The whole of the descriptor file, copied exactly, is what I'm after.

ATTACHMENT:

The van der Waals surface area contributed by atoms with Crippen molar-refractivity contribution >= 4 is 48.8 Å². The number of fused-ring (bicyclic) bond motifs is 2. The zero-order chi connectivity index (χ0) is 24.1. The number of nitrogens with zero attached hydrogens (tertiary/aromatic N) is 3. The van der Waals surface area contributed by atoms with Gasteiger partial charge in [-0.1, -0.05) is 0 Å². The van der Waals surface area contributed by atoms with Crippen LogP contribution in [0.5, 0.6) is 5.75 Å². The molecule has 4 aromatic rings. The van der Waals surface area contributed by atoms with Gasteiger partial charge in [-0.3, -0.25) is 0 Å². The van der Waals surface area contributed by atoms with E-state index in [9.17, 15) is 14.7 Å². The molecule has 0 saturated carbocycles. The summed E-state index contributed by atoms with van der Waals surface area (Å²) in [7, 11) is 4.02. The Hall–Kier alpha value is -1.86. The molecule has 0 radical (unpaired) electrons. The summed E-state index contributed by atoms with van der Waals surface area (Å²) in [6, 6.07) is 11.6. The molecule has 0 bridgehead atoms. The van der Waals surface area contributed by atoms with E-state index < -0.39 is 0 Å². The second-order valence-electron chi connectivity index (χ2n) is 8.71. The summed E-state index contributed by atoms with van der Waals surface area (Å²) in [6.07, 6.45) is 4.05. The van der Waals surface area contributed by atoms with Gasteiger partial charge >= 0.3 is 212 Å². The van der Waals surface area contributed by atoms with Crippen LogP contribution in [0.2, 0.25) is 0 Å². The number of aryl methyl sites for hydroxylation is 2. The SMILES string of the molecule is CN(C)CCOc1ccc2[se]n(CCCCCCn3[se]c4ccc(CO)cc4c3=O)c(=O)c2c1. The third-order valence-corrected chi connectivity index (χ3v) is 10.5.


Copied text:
The van der Waals surface area contributed by atoms with Crippen molar-refractivity contribution >= 4 is 48.8 Å². The number of fused-ring (bicyclic) bond motifs is 2. The zero-order chi connectivity index (χ0) is 24.1. The number of nitrogens with zero attached hydrogens (tertiary/aromatic N) is 3. The van der Waals surface area contributed by atoms with Gasteiger partial charge in [-0.1, -0.05) is 0 Å². The van der Waals surface area contributed by atoms with Crippen LogP contribution in [0.5, 0.6) is 5.75 Å². The molecule has 4 aromatic rings. The van der Waals surface area contributed by atoms with Gasteiger partial charge in [-0.3, -0.25) is 0 Å². The van der Waals surface area contributed by atoms with E-state index in [9.17, 15) is 14.7 Å². The molecule has 0 saturated carbocycles. The summed E-state index contributed by atoms with van der Waals surface area (Å²) in [7, 11) is 4.02. The Hall–Kier alpha value is -1.86. The molecule has 0 radical (unpaired) electrons. The summed E-state index contributed by atoms with van der Waals surface area (Å²) in [6, 6.07) is 11.6. The molecule has 0 bridgehead atoms. The van der Waals surface area contributed by atoms with E-state index < -0.39 is 0 Å². The second-order valence-electron chi connectivity index (χ2n) is 8.71. The summed E-state index contributed by atoms with van der Waals surface area (Å²) in [6.07, 6.45) is 4.05. The van der Waals surface area contributed by atoms with Gasteiger partial charge >= 0.3 is 212 Å². The van der Waals surface area contributed by atoms with Crippen LogP contribution in [0.2, 0.25) is 0 Å². The number of aryl methyl sites for hydroxylation is 2. The SMILES string of the molecule is CN(C)CCOc1ccc2[se]n(CCCCCCn3[se]c4ccc(CO)cc4c3=O)c(=O)c2c1. The third-order valence-corrected chi connectivity index (χ3v) is 10.5.